Work commenced in 1901. Construction on the main building itself commenced in 1905. By this time there were 13 platforms. It was constructed from red brick with cement render featuring Harcourt granite on the Flinders St External view. The building faced many obstacles whilst under construction, with the original builders being suspended and the Railways ‘Ways and Works Branch’ completing the construction in time for the official opening in 1910.

The top floor used by the Railways Institute featured a gymnasium, a library and a lecture hall – which ultimately became the Victorian Railways Ballroom. In the 19030s and 40s a creche operated adjacent to the main dome and there was also an outdoor playground for children on a roof abutting this area.

Many attempts were made to re-develop the station but until recently none, thankfully, were successful.

Modifications to the concourse carried out in the early 1980s were severely criticised by both the National Trust and sections of the Melbourne City Council. The renovations were described as being akin to ‘a modern shopping centre’.

Fast forward to 2017

According to winning designers, the Architects Hassell, Herzog and de Meuron, the aim of the excercise was to transform the station into a ‘modern transport hub’ and at the same time ‘re-engage with the city, the Yarra River and Federation Square’.

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A central feature of the design is a vaulted roof covering the railway tracks, a collection of arches in the form of woven lattice like structures, running adjacent to the heritage building. It is an acknowledgement of the original design and a device to disperse far more natural light on the area than previously experienced.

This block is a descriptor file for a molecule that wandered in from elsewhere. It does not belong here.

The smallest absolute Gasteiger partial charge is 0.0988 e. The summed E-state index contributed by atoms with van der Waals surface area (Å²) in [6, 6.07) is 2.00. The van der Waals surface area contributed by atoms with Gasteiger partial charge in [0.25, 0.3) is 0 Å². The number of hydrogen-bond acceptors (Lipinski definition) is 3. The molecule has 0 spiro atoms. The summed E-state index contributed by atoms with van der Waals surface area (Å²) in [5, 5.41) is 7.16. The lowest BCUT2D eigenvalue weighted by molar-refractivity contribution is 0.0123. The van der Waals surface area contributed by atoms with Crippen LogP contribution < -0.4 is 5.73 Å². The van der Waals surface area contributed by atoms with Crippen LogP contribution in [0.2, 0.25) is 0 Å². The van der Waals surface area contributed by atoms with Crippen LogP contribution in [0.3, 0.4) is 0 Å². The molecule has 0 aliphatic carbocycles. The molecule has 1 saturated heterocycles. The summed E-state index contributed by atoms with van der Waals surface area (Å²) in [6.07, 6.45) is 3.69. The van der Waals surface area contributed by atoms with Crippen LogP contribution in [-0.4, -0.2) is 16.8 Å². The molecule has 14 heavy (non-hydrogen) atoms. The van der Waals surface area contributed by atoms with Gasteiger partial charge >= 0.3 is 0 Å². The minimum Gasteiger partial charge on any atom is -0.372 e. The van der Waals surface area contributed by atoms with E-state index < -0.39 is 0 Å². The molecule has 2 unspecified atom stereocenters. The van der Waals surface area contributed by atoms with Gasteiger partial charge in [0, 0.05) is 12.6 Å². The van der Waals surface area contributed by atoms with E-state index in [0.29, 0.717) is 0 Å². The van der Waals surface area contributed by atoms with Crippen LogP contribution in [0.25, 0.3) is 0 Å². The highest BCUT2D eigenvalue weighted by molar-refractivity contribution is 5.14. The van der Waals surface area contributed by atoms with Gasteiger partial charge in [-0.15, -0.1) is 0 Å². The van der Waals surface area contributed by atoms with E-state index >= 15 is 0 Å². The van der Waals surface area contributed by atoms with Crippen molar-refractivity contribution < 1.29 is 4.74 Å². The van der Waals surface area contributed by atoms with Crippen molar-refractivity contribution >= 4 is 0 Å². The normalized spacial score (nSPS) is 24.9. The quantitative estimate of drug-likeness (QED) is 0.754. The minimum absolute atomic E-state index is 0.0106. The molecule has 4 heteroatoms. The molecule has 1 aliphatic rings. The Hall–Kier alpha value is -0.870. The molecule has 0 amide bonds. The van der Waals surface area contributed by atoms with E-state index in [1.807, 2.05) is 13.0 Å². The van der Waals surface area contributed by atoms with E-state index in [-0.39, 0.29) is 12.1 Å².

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The original building remains intact with original features such as the Ballroom and the gymnasium being enhanced. It will be serviced with new cafés, bars, retail spaces and an administrative area.

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Also included will be a new civic precinct comprising of a public art gallery, plaza and marketplace featuring an amphitheatre stepping down to the river’s edge and a floating stage.

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Principal architect Mark Loughman was quoted as saying “We want to turn Flinders St Station into a destination to be enjoyed rather than a place to hurry through.”

Works commenced on the initial refurbishment in 2016 with an estimated cost of $100 million.

This is the first stage of refurbishment and it includes repainting, repairs to the roofing, refurbishment of the toilet blocks on the concourse and on the Elizabeth St subway. It will be completed in 2018.

Will the complete plan as per the 2014 competition winners vision be implemented after this stage is completed? Time will tell.

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Balance Architecture recognises the importance of the preservation of Historical Architecture. We specialise in the renovation and restoration of Heritage Buildings.